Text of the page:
I wore my clerical collar at the Mass, with a simple dark and no vestments. (It was interesting that so many members called me “Father” out of respect!) Right after the service I changed in the sacristy to a dress shirt and tie and then went several blocks down the street to the First Christian Reformed Church of Montreal. (This is the only CRC congregation in the entire province of Quebec.) I preached a Reformation Day sermon from Romans 1:16-17. Pastor Jacob Boer and I had never met until that morning but we had exchanged emails. I really wondered what kind of CRC congregation, and what type of pastor, would welcome me. What should I expect? I really had little idea. To my great joy I was again received with love and encouragement. I spoke about the 16th century Protestant Reformation and the power of this one text in Luther’s life. I explained how and why it transformed him. I also reminded the congregation of our apostolic call to unity and of just how much had happened for wide-scale reformation since the early 1500s. The message seemed to work. People were again most receptive and gracious. I loved the worship and the contrast between the two parishes was striking. Yet there was also no radical disjunction between them. We confessed the Creed, read the Word of God, heard the Gospel, prayed as the gathered baptized people, and came to the eucharist. (No, I did not receive the eucharist at St. Luke’s since it is not appropriate to do so except in unusual circumstances. This is not the place to explore this issue.)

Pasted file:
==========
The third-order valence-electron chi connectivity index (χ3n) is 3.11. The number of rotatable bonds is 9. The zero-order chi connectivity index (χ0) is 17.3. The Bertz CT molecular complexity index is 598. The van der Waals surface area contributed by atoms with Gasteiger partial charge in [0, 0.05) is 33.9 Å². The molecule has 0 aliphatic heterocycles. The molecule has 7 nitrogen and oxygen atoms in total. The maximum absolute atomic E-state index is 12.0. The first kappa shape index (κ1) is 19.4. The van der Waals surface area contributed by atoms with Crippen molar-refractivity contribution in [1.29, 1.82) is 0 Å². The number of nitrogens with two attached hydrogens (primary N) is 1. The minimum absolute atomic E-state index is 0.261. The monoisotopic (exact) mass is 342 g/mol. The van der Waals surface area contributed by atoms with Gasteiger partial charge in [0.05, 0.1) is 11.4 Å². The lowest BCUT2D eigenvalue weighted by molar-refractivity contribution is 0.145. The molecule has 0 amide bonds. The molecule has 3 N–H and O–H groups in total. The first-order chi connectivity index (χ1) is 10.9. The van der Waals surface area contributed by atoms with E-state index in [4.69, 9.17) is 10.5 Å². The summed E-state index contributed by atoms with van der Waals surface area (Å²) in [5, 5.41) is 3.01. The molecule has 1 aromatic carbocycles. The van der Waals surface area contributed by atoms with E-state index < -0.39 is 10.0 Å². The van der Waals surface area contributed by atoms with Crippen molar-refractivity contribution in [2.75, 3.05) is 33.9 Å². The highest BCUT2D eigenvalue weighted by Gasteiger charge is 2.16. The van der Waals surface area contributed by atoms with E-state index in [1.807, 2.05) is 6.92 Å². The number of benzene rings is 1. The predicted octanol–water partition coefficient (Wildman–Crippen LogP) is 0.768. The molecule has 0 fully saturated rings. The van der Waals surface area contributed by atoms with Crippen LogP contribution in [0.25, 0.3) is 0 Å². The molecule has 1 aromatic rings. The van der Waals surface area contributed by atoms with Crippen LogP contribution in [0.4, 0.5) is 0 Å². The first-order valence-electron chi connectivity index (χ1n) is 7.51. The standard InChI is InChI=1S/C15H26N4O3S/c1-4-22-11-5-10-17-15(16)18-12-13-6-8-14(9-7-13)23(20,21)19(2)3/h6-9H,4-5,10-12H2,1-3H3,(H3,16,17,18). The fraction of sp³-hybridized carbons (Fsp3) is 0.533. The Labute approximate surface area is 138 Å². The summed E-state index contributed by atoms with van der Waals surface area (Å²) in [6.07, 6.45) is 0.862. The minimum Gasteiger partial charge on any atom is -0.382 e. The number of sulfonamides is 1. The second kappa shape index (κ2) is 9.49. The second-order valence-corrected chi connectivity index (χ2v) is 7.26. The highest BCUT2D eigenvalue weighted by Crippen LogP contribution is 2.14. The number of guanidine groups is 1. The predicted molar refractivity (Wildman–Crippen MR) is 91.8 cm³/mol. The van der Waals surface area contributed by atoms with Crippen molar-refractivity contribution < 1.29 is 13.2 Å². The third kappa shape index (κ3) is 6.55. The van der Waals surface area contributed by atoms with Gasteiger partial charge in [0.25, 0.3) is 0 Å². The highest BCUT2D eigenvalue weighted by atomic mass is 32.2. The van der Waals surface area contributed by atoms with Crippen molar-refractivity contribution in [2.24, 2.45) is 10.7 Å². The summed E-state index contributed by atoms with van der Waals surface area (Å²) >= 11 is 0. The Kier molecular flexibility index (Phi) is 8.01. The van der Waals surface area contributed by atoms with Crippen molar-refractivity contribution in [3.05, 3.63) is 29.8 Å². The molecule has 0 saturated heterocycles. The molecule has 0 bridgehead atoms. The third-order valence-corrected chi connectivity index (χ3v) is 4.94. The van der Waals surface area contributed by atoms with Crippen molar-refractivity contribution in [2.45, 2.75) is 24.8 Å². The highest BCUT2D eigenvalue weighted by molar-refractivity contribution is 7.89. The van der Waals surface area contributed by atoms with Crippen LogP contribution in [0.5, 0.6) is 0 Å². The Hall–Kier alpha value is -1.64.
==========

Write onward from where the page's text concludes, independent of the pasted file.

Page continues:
So, why was this Sunday, October 26, so deeply memorable to me?